Assessment of children’s learning and development involves intelligent observation of the children. Over the course of the year, observations are documented and shared to provide evidence of increasing knowledge and skills across developmental areas. Authentic and meaningful assessment involves regular and periodic observation of the child in a wide variety of circumstances that are representative of the child’s experience in the program over time.

It is by acting as researchers, and observing and documenting children’s learning, that teachers gain an understanding of how children experience the world. This process involves asking questions, investigating, reflecting, interpreting, and sharing the results with children, colleagues, and families.


The narratives on Storypark offer glimpses into the individual child’s school experience. Each story is a snapshot of a moment, a deep and critical view of the child’s processes of meaning making and dispositions to learn. Teachers observe and record children’s active engagement and participation in learning in order to represent and reflect upon their theory building, creativity, problem solving, playfulness and imagination. In examining children’s experiences, teachers seek to understand what is known and what is yet to be understood, in order to know how to help children’s ideas deepen.

A learning story includes careful listening and observing, and the narrative can be a collection of photography, video, anecdotal recording and artifacts which work together to communicate what the children are experiencing or trying to accomplish. (What did you see?)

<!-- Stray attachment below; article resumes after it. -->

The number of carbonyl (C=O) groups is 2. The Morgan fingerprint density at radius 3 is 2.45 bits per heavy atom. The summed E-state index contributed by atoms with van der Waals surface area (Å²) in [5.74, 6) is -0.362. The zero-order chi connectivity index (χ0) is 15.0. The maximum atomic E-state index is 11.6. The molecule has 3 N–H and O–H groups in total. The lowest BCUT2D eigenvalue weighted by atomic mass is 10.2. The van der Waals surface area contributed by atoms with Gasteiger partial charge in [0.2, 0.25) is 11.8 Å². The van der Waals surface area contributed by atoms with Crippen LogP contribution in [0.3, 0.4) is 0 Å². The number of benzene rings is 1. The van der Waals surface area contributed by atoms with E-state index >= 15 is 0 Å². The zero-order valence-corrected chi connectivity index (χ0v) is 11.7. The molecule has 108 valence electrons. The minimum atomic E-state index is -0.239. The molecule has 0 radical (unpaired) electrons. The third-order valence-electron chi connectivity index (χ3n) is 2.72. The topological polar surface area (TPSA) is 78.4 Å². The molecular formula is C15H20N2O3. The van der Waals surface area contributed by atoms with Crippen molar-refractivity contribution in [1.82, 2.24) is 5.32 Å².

The teacher’s interpretation offers connections to development, highlighting the potentials that are evidenced in the children’s words and actions. The teacher may recognize patterns in children’s play, continued interest, repeated use of objects or materials, or common play partners. (What does it mean?)

The offering of questions or possible next steps allows the teacher to consider what can be done to extend and expand children’s learning and development. (How can this be enhanced with new ideas, materials, or interactions?) The teacher may also seek to identify areas for future observation. (In what other ways does the child demonstrate this attribute/understanding?) The teacher may choose to reflect on his or her own practice and choices within the learning situation. (How did I, the teacher, influence this learning through my words and actions? What would I have done differently, looking back?)




Early Learning Summaries

The Early Learning Summary is an overview provided twice a year, which takes into account the full range of development that has been observed. In depth assessment requires teachers to reflect on changes in children’s learning and behavior over time and to link these to developmental learning goals. The portfolio documentation and other informal observation records provide the data and evidence for the evaluation provided in the summary report.





Wall Documentation

At Barrow Street, bulletin boards are a crucial tool for publicly documenting the work of our students. We want to highlight the process and not the final result of the children’s projects. This is important not just for the children and their parents, but also for visitors and even for other teachers looking for inspiration.

Pictures, charts, schedules and graphs tell a story for each classroom about the work that children are engaged in, the things they are wondering about and the social relationships they are developing.

Documentation is displayed both inside and outside the room and demonstrates the integration of curriculum areas.